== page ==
Butler County quarantines Miami student-athletes as cases rise among their ranks

Yager+Stadium+will+remain+empty+throughout+the+fall+with+seasons+canceled+and+all+team+members+under+mandatory+quarantine

Photo by Miami University

Yager Stadium remains empty because fall sports at Miami already were canceled because of COVID-19. Now all of the athletes and coaches on campus are under a 14-day quarantine

By Kelly Marsella and Emily Gentry

Twenty-seven Miami athletes tested positive for COVID-19, many of whom attended the same off-campus party after returning to Oxford, forcing the Butler County Health Department to quarantine everyone connected to the athletic program for 14 days.

The university issued a press release Aug. 24, saying the athletes were from multiple sports teams at Miami. The party in question occurred more than a week before the quarantine announcement, according to the release. The quarantine order covers all Miami athletes in Oxford, all coaches and any other personnel associated with the athletic program. 

“The Butler County Health Department, out of an abundance of caution, issued a blanket quarantine order to all Miami student-athletes who have returned to Oxford to ensure none would be missed through the normal method of contact tracing,” Miami President Gregory Crawford said in a statement emailed to the entire school.

Classes began virtually at Miami Aug. 17, although many students have moved back to Oxford to live in off-campus residences. 

“A college town even with no classes, is fertile ground for COVID,” said Oxford City Councilor David Prytherch, who also is a Miami University geography professor.  “The lifestyle of college students with their group-living situations, their social habits, COVID is taking advantage of that.” 

It was Prytherch who introduced an ordinance passed by council Aug. 21 to impose stiff fines on those who host or attend parties of more than 10 persons not in the same household, in an effort to prevent the spread of the virus. Violators are subject to $500 fines for the first offense and $1,000 for subsequent offenses.

The university also plans to make students sign a Healthy Together Pledge, promising to follow social-distancing recommendations and wear masks in public and in all in-person classes. The university informed city council that it would take disciplinary action against students who violate it.

“There were a lot of parties the first week when students arrived and unfortunately I think we’re seeing the consequences of that,” Prytherch said.

As of Thursday, Oxford has 150 cases that tested positive for COVID-19, and another 100 tests pending, according to statistics posted by the county health department.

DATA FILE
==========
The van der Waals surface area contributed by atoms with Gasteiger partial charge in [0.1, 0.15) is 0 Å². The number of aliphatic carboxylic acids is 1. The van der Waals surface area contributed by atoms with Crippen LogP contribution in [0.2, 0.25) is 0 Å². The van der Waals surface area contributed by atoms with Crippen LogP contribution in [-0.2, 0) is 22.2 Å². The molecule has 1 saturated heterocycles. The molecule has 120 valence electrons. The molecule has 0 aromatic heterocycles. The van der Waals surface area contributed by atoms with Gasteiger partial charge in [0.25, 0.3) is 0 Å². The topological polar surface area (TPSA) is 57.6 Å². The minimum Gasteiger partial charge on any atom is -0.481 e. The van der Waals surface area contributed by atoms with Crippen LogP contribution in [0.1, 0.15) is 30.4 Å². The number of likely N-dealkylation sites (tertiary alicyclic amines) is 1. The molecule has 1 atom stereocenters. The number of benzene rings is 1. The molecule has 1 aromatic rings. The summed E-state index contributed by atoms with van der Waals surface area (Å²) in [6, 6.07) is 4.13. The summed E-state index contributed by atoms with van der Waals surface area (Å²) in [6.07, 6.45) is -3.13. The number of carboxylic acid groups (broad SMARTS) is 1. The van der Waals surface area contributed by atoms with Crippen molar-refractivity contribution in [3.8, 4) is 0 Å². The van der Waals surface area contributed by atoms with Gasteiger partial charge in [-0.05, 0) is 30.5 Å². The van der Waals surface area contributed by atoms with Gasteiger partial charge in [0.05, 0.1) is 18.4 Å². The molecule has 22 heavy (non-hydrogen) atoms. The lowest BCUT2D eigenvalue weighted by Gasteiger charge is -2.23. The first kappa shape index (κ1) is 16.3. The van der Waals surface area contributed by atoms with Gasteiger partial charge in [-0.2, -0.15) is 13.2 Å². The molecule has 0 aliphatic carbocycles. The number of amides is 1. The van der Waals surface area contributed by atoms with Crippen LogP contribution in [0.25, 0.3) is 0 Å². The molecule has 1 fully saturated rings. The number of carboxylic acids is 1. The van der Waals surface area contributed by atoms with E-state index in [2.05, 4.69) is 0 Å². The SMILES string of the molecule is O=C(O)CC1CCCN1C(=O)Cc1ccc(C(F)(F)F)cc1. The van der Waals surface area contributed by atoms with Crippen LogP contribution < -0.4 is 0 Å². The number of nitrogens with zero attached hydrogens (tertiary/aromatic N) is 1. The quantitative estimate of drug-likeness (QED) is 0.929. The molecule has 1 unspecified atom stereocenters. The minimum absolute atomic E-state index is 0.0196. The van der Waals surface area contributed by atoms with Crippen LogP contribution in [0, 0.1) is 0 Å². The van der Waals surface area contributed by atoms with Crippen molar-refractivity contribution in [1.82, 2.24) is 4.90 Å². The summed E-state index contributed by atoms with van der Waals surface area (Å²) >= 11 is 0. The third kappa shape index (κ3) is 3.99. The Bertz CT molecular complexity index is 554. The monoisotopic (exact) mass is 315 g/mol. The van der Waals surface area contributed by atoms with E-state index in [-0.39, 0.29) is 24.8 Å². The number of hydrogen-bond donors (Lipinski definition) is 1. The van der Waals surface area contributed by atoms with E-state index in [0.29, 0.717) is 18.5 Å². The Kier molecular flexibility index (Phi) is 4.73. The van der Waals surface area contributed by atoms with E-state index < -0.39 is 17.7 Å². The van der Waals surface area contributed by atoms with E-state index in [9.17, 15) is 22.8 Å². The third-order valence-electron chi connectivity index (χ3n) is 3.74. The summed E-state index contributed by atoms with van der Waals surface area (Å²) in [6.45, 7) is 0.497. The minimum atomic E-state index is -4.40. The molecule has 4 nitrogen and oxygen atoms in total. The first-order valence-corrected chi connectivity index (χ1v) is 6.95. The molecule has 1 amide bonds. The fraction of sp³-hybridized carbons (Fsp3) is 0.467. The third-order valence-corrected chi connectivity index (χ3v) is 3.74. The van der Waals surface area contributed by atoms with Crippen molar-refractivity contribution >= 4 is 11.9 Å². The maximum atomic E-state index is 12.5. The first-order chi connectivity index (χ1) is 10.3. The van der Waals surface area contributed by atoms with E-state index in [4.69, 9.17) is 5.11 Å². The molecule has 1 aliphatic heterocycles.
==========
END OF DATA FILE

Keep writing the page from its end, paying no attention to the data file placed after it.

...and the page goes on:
It was unclear, as of Thursday, whether any of the 27 athletes who tested positive for the virus received citations from the city or were being considered for discipline by the university.  

“My concern for the health of all of our student-athletes is paramount,” Miami Athletic Director David Sayler said in the university’s press release. “I am disappointed that poor judgment has led to this quarantine order and put in jeopardy our efforts to have our teams study and practice together.” COVID-19 concerns had promoted the Mid-American Conference, to which Miami belongs, to cancel all fall sports competition Aug. 8.

But the number of parties being held and complaints about parties made to the police seem to be slackening off since the initial surge, Oxford Police Lt. Lara Fening said Thursday.

That could be a sign that more and more students are starting to acknowledge the danger of failing to follow public health guidelines.

“I’ve been in this town for 27 years and there are less parties right now than there have been in the past,” Fening said. “The quiet tells me they’re doing what they’re supposed to be doing.” 

Spikes in COVID cases have prompted some universities around the country to cancel face-to-face classes altogether for the fall semester. Face-to-face classes still are scheduled to resume on Sept. 21, and another surge of students into town is expected on Sept. 14 when they can begin moving back into the dormitories.

“We can still contain this virus but it will take a change in our behavior and I hope people do everything they can because it’s our only hope of saving the fall semester,” said Prytherch.